The Eurozone countries led by Britain, Germany and France face GDP contractions of between 2-3% this year and zero growth in 2010. Many eastern European states, the newest and fiscally weakest members of the European Union, also could go the way of Iceland’s government in coming months.
China’s economy will crash hard in 2009-2010, pulling down other Asian economies in its wake including South Korea, Singapore, Thailand, etc. Russia’s economy also will crash over the coming year. Japan’s chronically weak economy will grow weaker; note the recent news that Honda’s profits were down 90% in Q4.
Latin America is heading down too, and the countries likely to suffer most – Argentina, Bolivia, Ecuador & Venezuela – are all ruled by presidents pursuing radical anti-US leftist agendas which have left their respective economies in ruins.
In this climate, the chances are poor that Obama can quickly cobble together a solid coalition of world governments to ride to the world economy’s rescue with the US leading the way.
There may be some progressives among the political and social species described here as Belem man who harbor some hopes that President Obama will shift the US towards the left and launch a quest to create a New World Order.
However, while Obama’s ideas on where the US should position itself in the world remain unknown and untested, Caracas Gringo thinks it very likely that the new US president soon will disappoint far more on the left than on the right.
The reality is there isn’t much that any US president, regardless of party affiliation, can do in terms of initiating bold new foreign policy initiatives.
As Iran has already confirmed, any US president who offers a mortal enemy like Tehran the chance of a real two-way dialogue instead of tough but balanced engagement will certainly be perceived as a weak US president.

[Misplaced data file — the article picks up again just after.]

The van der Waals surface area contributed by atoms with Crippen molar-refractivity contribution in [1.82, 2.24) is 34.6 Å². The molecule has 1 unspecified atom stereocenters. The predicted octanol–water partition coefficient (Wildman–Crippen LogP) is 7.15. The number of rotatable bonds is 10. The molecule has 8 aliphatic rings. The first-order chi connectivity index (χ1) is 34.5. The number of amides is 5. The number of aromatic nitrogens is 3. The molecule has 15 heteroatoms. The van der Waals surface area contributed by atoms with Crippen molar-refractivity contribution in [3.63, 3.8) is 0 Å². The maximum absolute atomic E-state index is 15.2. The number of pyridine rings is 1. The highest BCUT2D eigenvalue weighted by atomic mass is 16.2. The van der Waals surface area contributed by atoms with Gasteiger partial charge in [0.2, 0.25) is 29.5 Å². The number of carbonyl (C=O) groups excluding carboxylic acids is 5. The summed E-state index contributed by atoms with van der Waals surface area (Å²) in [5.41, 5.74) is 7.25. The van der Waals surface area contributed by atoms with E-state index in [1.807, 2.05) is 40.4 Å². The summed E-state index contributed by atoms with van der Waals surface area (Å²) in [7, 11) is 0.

Jackals always run in packs (Iran, Russia, Venezuela, Belarus, Syria, Hamas, Hezbollah, China, etc.), and become more aggressive and vicious when they sense a weakening prey. It’s in the nature of jackals to behave in this way.
If President Obama (and the Democratic congressional majority) appears to be moving in the wrong direction on the US economic bailout plan, he also appears to be heading towards a foreign policy disaster on a scale with the debacle in US foreign policy created by former Prsident Jimmy Carter from 1976-1980.
During her Senate confirmation hearings last month, Secretary of State Hillary Clinton outlined a foreign policy agenda which, in a nutshell, would have a vastly more empowered army of State Department diplomats engaging in every imaginable global issue, every country and every conflict in the world.
Under Clinton, the State Department would lead on every possible front ranging from US defense and national security, to trade and development, climate change, human rights and women’s rights. Meanwhile, the Defense Department would have its budget cut by over 10% in the coming fiscal year (2010), and would take a distant back seat to State Department diplomacy.
In effect, blah blah blah and leave the stick at home, even when dealing with crazed Iranian thugs who are determined to launch nuclear weapons at Israel at their earliest possible convenience.
America’s elites, whether Republican or Democrats, appear incapable of understanding that their well-meaning Wilsonian obsession with spreading the American way of life is interpreted by many foreign societies and cultures as offensive Imperialism.
If President George W. Bush dug America into a hole, President Obama now appears poised to dig an even deeper hole, one in which both Davos Man and Belem Man will dumped together in conflict.